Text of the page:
NPR News. By Scott Neuman.
One thing you can say about Rimas Meleshyus: He's definitely persistent.
“I'm a very determined person,” he told the Whidbey News-Times in 2015. “I'm very strong.”
Meleshyus, who is in his mid-60s, departed Hilo, Hawaii, aboard his 30-foot sailboat Mimsy in June and was rescued a few days ago off Saipan, a U.S. territory north of Guam.
His satellite communicator failed. He had to jury-rig a sail out of a bedsheet after he said the boat's mainsail broke. His last plaintive message sent via satellite tracker was a short text to anyone following his voyage: “No response from fiji coast guard yet. My tilles broken no contrals for boat its dangerous current pushing unknoow strong gale was couple daays ago at night,” he wrote, apparently referring to the “tiller” on his small boat.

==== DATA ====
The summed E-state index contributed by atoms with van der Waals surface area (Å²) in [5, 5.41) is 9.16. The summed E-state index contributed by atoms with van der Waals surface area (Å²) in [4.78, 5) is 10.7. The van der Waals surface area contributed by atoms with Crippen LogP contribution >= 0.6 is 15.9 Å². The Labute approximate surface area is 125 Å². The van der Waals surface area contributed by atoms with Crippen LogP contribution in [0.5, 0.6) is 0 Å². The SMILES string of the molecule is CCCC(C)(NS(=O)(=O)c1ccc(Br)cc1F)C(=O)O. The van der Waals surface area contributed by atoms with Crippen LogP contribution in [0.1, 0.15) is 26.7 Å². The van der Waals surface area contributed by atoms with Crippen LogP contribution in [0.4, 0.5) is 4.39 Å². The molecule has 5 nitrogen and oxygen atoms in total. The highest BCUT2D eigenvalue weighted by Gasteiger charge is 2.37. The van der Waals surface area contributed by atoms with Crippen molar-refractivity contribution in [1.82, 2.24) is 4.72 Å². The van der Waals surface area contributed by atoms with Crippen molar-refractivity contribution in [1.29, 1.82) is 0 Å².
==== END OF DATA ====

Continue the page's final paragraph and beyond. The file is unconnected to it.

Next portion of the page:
He finally managed to contact the U.S. Coast Guard by radio and was towed into harbor 137 days after leaving Hilo. It's a journey of some 3,300 nautical miles that adventurous small-boat sailors typically make in a little more than a month.
“I'm so happy,” he told Saipan's KSPN 2 Television after making landfall. “I'm emotional because, long time at sea.”
As emotional as it must have been, it was pretty much old hat for Meleshyus, a Soviet emigrant who left the USSR in 1988 and became a naturalized U.S. citizen.
This is what he had to say when he was rescued by the fire department off Hawaii in May 2016 after a 46-day drift from California with limited supplies aboard: “You dream about food, you dream about water. You cannot image no water no food,” he told Hawaii News Now.
Read more about his first rescue and watch a video interview at NPR News.